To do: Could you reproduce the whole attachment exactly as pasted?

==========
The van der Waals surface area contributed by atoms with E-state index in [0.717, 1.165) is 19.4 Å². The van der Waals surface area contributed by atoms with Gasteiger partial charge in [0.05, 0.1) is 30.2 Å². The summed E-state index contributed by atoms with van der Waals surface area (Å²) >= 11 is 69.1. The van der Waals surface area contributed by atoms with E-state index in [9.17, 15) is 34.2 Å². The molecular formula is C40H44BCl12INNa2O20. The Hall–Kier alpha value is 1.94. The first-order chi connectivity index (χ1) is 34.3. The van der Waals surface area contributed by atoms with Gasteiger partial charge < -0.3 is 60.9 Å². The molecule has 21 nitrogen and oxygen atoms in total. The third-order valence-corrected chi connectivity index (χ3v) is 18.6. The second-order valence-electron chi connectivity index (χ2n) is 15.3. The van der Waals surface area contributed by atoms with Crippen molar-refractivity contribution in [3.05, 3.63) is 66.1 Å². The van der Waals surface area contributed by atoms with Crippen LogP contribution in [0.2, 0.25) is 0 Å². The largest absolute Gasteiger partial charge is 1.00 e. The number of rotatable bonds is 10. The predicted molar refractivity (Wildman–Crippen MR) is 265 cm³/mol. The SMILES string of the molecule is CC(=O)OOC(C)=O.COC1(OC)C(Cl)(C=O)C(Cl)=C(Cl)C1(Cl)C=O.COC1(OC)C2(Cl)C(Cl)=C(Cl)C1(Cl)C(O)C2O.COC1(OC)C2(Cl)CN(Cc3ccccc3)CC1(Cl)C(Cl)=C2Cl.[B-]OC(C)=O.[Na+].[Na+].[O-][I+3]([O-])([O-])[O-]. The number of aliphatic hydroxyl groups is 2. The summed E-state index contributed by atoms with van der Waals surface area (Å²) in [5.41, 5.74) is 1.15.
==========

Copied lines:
The van der Waals surface area contributed by atoms with E-state index in [0.717, 1.165) is 19.4 Å². The van der Waals surface area contributed by atoms with Gasteiger partial charge in [0.05, 0.1) is 30.2 Å². The summed E-state index contributed by atoms with van der Waals surface area (Å²) >= 11 is 69.1. The van der Waals surface area contributed by atoms with E-state index in [9.17, 15) is 34.2 Å². The molecular formula is C40H44BCl12INNa2O20. The Hall–Kier alpha value is 1.94. The first-order chi connectivity index (χ1) is 34.3. The van der Waals surface area contributed by atoms with Gasteiger partial charge < -0.3 is 60.9 Å². The molecule has 21 nitrogen and oxygen atoms in total. The third-order valence-corrected chi connectivity index (χ3v) is 18.6. The second-order valence-electron chi connectivity index (χ2n) is 15.3. The van der Waals surface area contributed by atoms with Crippen molar-refractivity contribution in [3.05, 3.63) is 66.1 Å². The van der Waals surface area contributed by atoms with Crippen LogP contribution in [0.2, 0.25) is 0 Å². The largest absolute Gasteiger partial charge is 1.00 e. The number of rotatable bonds is 10. The predicted molar refractivity (Wildman–Crippen MR) is 265 cm³/mol. The SMILES string of the molecule is CC(=O)OOC(C)=O.COC1(OC)C(Cl)(C=O)C(Cl)=C(Cl)C1(Cl)C=O.COC1(OC)C2(Cl)C(Cl)=C(Cl)C1(Cl)C(O)C2O.COC1(OC)C2(Cl)CN(Cc3ccccc3)CC1(Cl)C(Cl)=C2Cl.[B-]OC(C)=O.[Na+].[Na+].[O-][I+3]([O-])([O-])[O-]. The number of aliphatic hydroxyl groups is 2. The summed E-state index contributed by atoms with van der Waals surface area (Å²) in [5.41, 5.74) is 1.15.